This lecture by Professor Andrew Sayer was given on the 13th June 2013 at WU, Vienna University of Economics & Business at the invitation of Professor Clive L. Spash.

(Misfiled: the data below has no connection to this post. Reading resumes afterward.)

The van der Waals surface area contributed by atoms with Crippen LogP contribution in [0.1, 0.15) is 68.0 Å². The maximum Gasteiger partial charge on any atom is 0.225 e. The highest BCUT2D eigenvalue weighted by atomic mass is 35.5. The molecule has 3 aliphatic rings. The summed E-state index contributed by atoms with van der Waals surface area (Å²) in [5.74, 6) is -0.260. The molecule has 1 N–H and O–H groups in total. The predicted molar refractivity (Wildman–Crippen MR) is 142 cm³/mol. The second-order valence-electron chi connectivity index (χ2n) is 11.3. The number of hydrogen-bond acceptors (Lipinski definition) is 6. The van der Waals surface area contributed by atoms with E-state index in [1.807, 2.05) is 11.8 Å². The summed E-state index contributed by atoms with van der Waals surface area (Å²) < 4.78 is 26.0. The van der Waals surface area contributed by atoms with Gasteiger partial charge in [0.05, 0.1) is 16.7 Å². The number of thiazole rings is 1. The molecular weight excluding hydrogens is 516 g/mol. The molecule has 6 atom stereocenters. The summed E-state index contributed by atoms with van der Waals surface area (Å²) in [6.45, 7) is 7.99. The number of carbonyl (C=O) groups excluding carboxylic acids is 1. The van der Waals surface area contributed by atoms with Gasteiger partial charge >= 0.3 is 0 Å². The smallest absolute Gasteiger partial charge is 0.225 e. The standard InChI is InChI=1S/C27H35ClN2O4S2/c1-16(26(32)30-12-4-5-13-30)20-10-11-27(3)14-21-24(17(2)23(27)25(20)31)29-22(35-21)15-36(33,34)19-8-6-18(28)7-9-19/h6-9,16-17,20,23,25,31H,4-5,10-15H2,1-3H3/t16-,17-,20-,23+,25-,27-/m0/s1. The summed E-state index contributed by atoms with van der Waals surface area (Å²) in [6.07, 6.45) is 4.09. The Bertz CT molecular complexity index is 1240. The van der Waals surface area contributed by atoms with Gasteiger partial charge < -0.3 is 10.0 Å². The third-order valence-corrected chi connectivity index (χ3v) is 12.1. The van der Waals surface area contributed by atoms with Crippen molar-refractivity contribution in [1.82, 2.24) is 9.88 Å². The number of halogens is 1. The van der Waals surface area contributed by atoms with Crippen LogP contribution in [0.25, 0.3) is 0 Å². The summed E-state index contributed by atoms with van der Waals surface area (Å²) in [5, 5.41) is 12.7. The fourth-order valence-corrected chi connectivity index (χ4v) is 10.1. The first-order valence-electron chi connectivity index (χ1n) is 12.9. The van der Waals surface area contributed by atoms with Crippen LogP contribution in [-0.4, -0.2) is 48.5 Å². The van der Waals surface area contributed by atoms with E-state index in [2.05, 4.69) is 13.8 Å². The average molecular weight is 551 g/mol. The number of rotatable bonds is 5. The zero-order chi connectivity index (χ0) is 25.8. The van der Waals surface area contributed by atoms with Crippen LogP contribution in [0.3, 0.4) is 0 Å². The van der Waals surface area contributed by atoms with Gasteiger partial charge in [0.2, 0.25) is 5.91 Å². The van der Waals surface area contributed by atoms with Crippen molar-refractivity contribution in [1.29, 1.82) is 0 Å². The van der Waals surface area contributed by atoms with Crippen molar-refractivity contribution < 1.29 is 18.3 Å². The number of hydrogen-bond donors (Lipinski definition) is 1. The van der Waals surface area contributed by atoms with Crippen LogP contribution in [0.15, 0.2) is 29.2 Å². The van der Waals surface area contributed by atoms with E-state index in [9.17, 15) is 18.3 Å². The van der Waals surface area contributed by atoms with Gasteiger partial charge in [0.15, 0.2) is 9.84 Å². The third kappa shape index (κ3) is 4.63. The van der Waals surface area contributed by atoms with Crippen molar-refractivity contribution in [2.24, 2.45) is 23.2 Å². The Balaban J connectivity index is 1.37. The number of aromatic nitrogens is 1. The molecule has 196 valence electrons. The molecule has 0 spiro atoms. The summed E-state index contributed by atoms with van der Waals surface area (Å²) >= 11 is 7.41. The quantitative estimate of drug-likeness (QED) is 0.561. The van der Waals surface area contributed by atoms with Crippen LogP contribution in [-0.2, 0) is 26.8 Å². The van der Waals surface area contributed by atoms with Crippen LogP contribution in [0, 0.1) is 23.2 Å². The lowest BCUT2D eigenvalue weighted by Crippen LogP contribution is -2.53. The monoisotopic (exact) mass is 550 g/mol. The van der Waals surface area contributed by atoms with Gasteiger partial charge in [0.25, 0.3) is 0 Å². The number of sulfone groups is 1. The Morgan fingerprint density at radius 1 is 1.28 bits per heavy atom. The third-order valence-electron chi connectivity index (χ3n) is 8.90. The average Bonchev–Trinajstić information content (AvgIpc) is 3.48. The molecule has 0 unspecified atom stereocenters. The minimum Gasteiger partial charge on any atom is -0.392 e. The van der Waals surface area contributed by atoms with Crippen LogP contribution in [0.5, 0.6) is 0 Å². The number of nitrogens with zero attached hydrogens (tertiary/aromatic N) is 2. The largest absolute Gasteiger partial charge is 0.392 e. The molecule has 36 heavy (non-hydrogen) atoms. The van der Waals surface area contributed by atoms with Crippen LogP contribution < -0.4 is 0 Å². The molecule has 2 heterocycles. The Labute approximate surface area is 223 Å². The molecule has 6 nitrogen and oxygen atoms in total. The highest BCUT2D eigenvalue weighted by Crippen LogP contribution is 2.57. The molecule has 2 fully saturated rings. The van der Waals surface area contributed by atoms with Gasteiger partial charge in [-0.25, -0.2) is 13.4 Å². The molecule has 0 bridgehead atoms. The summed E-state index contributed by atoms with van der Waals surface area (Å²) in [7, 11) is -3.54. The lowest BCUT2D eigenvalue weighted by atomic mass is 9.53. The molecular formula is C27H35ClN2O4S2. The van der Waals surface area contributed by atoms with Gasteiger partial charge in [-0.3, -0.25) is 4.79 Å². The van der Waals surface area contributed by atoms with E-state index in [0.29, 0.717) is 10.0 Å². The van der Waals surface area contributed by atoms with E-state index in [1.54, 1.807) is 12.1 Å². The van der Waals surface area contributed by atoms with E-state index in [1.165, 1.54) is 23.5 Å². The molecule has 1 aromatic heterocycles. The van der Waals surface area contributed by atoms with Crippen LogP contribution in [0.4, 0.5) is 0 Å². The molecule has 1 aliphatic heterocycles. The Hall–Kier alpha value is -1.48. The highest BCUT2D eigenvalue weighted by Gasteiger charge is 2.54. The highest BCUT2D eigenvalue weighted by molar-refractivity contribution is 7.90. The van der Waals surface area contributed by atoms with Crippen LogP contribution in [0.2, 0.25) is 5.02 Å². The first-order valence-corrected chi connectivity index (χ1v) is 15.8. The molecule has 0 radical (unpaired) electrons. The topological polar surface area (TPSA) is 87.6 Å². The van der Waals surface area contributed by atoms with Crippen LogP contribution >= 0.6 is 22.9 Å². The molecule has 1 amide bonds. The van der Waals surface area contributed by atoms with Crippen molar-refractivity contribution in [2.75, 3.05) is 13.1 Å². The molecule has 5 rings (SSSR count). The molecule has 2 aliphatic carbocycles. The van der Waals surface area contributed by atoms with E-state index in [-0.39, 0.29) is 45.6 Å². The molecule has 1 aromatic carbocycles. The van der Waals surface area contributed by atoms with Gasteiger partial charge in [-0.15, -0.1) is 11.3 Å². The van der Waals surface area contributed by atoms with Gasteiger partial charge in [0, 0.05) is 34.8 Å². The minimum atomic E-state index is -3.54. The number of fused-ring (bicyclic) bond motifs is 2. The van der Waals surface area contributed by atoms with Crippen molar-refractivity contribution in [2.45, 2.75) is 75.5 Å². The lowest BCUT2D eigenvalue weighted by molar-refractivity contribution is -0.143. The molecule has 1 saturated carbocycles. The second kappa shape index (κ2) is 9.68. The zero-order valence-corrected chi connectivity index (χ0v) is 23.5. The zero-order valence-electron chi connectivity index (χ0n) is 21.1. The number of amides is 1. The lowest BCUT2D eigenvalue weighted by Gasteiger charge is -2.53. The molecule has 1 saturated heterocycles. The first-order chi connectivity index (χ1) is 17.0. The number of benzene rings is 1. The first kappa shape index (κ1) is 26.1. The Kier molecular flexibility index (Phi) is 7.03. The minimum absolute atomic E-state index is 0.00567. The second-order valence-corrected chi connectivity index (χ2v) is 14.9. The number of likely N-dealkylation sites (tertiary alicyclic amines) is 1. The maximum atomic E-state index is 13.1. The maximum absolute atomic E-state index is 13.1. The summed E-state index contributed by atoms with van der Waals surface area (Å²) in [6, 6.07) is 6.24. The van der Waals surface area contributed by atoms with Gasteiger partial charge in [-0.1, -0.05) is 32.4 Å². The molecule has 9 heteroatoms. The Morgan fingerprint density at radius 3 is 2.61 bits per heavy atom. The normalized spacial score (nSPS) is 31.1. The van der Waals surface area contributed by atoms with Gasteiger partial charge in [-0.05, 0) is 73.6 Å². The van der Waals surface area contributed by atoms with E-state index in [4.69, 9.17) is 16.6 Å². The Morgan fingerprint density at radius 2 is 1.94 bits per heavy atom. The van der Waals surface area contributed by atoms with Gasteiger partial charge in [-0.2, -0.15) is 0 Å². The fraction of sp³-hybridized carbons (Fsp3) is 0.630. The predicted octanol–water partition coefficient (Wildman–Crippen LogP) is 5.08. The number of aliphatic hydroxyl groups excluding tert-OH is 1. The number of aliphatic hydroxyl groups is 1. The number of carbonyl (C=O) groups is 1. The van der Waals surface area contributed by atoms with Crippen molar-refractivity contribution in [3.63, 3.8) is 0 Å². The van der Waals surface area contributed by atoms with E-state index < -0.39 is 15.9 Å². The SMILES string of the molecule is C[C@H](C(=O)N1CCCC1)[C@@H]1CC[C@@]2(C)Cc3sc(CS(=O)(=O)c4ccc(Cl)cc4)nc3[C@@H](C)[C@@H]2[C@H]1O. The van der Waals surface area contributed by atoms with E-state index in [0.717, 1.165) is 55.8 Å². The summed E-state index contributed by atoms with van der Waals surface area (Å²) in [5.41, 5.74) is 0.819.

In the talk Andrew first defends a 'moral economy' approach, which argues that economic institutions and practices must be simultaneously explained and evaluated in terms of their implications for human well-being. In particular the justifications typically provided for particular economic arrangements, such as specific kinds of property relations and divisions of labour, need to be critically assessed. He then uses this approach in assessing common legitimations of sources of wealth. Here the distinction between earned and unearned or asset-based income is crucial for understanding the role of wealth extraction in contemporary economies. He argues that divisions of labour which separate out good quality from poor quality kinds of work create 'contributive injustices', and that because such kinds of division of labour are taken for granted and naturalised, they are widely assumed to justify distributive inequalities.